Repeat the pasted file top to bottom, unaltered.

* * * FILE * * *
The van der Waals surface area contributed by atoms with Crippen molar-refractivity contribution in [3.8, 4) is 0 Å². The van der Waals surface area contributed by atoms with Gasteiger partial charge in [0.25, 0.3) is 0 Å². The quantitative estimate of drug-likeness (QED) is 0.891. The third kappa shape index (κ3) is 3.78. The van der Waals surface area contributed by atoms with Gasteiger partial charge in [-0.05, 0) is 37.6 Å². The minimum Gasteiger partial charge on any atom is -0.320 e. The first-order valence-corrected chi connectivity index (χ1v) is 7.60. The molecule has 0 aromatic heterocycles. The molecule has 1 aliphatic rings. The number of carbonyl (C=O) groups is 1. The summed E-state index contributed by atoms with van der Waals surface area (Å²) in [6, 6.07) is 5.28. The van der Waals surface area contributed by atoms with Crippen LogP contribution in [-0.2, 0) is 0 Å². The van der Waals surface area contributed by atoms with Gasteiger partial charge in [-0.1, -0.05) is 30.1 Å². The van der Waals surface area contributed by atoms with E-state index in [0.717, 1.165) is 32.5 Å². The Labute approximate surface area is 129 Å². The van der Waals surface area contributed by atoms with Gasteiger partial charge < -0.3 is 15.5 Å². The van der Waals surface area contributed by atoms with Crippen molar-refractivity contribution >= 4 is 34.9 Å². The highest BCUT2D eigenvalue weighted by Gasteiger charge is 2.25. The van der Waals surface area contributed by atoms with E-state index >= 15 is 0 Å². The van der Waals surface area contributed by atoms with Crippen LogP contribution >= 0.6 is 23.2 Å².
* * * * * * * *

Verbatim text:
The van der Waals surface area contributed by atoms with Crippen molar-refractivity contribution in [3.8, 4) is 0 Å². The van der Waals surface area contributed by atoms with Gasteiger partial charge in [0.25, 0.3) is 0 Å². The quantitative estimate of drug-likeness (QED) is 0.891. The third kappa shape index (κ3) is 3.78. The van der Waals surface area contributed by atoms with Gasteiger partial charge in [-0.05, 0) is 37.6 Å². The minimum Gasteiger partial charge on any atom is -0.320 e. The first-order valence-corrected chi connectivity index (χ1v) is 7.60. The molecule has 0 aromatic heterocycles. The molecule has 1 aliphatic rings. The number of carbonyl (C=O) groups is 1. The summed E-state index contributed by atoms with van der Waals surface area (Å²) in [6, 6.07) is 5.28. The van der Waals surface area contributed by atoms with Crippen LogP contribution in [-0.2, 0) is 0 Å². The van der Waals surface area contributed by atoms with Gasteiger partial charge in [-0.1, -0.05) is 30.1 Å². The van der Waals surface area contributed by atoms with E-state index in [0.717, 1.165) is 32.5 Å². The Labute approximate surface area is 129 Å². The van der Waals surface area contributed by atoms with Gasteiger partial charge < -0.3 is 15.5 Å². The van der Waals surface area contributed by atoms with Crippen molar-refractivity contribution >= 4 is 34.9 Å². The highest BCUT2D eigenvalue weighted by Gasteiger charge is 2.25. The van der Waals surface area contributed by atoms with E-state index >= 15 is 0 Å². The van der Waals surface area contributed by atoms with Crippen LogP contribution >= 0.6 is 23.2 Å².